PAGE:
We unfortunately don’t spend enough time with any of them to think otherwise. Dega is present a lot, but mostly as a pawn to be used to bribe guards or slow everyone else down thanks to a fateful ankle injury when victory appears possible. Sometimes Papillon won’t do anything without his little buddy by his side and others it’s “every man for himself” regardless of the consequences. This means that we must inherently question his motivations whenever doing something that could be construed as charitable. We begin to wonder when the other shoe will drop and he’ll cut the dead weight loose. Any moment of true selflessness therefore starts to come into focus as the selfish actions of a prideful man afraid to tarnish his tough guy reputation.
The film is thus a story of attrition—an existential test of man’s strength against all odds in an embellished Dos Equis “Most Interesting Man Alive” kind of way wherein one prisoner finds himself in the hole, plotting an elaborate (bloodless) escape, shot with the poison darts of Honduran natives, tattooing an indigenous elder’s chest, extorting nuns, and making coconut flotation devices to brave a choppy ocean no one has ever survived. It goes beyond “so crazy it must be true” straight towards folklore legend status. So it’s no surprise that the book was an instant bestseller currently published in more than twenty languages. Even the film’s two-and-a-half hours move briskly when suspension of disbelief proves its plot’s thesis. “How’s he getting out of this one? Let’s see.”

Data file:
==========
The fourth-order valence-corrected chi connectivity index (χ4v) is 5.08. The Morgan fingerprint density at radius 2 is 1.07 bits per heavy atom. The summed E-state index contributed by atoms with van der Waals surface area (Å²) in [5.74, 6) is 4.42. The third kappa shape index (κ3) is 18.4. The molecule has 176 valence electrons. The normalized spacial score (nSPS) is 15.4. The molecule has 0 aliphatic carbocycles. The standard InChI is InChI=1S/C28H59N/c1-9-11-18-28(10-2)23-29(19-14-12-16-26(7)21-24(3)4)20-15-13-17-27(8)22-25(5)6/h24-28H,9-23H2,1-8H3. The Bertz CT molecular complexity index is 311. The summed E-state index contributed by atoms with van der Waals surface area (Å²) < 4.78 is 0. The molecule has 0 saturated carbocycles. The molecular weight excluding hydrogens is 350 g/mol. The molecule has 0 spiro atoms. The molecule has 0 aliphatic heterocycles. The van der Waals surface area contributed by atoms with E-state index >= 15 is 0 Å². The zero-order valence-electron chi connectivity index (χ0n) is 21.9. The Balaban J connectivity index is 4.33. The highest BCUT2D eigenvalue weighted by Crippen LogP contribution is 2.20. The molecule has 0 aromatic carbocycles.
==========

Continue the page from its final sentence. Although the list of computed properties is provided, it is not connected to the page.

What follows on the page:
McQueen is therefore the perfect Hollywood stand-in, a man’s man the women can swoon over and the men can fantasize about becoming. Even Dega—who’s often rendered the non-confrontational thinker that believes he’s smarter than he is—seems to only be heroic when trying to mimic his buddy’s fearless tactics. Hoffman plays it beautifully with mouth-breathing cluelessness and faulty optimism. He’s the coward to Papillon’s Adonis. He’s the stereotypical “nice guy” who finishes last with Henri filling the role of star quarterback, both attempting to woo their potential lover: freedom. Sadly for both, this abstract concept would rather watch them trip over themselves than choose one. And frankly we would too considering that’s where the “fun” lies. Neither brawn nor brains stand a chance against France’s penal system.
Papillon is as fascinating an adventure as any series of events holding dire consequences. It seems impossible because it possesses a never-ending string of hazards to combat (guards, lepers, hunters, natives, and sharks to name a few), but the ride never bores even if it holds us at arm’s length. The locations lend a sense of realism with Spain, Jamaica, and even Hawaii standing in for Guiana and Devil’s Island. Some fantasy sequences courtesy of malnourishment hit better than anticipated. And our hope Papillon and Dega end up an old married couple (either stuck there or free somewhere else) is forever bolstered by their expressive (yet unearned) reunions. Watch for the lengths they’ll go to live rather than them as worthy of living and you’ll walk away entertained.